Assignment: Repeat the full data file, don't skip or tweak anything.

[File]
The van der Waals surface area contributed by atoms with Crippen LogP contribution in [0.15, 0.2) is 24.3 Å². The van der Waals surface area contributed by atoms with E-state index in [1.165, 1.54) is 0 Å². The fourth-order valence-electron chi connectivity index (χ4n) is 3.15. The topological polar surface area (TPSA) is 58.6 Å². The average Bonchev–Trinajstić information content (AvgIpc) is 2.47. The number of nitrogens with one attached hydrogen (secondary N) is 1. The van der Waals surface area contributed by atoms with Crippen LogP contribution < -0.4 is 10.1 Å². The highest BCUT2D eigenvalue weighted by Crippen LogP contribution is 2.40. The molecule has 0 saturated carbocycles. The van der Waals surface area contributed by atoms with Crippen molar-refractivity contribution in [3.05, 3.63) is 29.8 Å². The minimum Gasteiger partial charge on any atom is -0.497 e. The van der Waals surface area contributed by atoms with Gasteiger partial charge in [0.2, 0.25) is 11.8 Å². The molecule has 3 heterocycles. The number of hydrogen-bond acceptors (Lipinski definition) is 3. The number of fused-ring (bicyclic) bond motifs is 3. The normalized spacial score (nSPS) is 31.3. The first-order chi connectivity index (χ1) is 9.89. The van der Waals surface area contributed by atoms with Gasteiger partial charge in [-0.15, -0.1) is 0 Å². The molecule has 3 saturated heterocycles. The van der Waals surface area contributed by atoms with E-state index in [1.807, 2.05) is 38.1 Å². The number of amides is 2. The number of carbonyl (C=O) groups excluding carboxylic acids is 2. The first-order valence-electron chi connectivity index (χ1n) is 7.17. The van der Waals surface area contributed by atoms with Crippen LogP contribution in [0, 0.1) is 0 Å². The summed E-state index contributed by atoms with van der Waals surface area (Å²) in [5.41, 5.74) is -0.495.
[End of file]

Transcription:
The van der Waals surface area contributed by atoms with Crippen LogP contribution in [0.15, 0.2) is 24.3 Å². The van der Waals surface area contributed by atoms with E-state index in [1.165, 1.54) is 0 Å². The fourth-order valence-electron chi connectivity index (χ4n) is 3.15. The topological polar surface area (TPSA) is 58.6 Å². The average Bonchev–Trinajstić information content (AvgIpc) is 2.47. The number of nitrogens with one attached hydrogen (secondary N) is 1. The van der Waals surface area contributed by atoms with Crippen LogP contribution < -0.4 is 10.1 Å². The highest BCUT2D eigenvalue weighted by Crippen LogP contribution is 2.40. The molecule has 0 saturated carbocycles. The van der Waals surface area contributed by atoms with Crippen molar-refractivity contribution in [3.05, 3.63) is 29.8 Å². The minimum Gasteiger partial charge on any atom is -0.497 e. The van der Waals surface area contributed by atoms with Gasteiger partial charge in [0.2, 0.25) is 11.8 Å². The molecule has 3 heterocycles. The number of hydrogen-bond acceptors (Lipinski definition) is 3. The number of fused-ring (bicyclic) bond motifs is 3. The normalized spacial score (nSPS) is 31.3. The first-order chi connectivity index (χ1) is 9.89. The van der Waals surface area contributed by atoms with Gasteiger partial charge in [-0.15, -0.1) is 0 Å². The molecule has 3 saturated heterocycles. The van der Waals surface area contributed by atoms with E-state index in [1.807, 2.05) is 38.1 Å². The number of amides is 2. The number of carbonyl (C=O) groups excluding carboxylic acids is 2. The first-order valence-electron chi connectivity index (χ1n) is 7.17. The van der Waals surface area contributed by atoms with Crippen LogP contribution in [0, 0.1) is 0 Å². The summed E-state index contributed by atoms with van der Waals surface area (Å²) in [5.41, 5.74) is -0.495.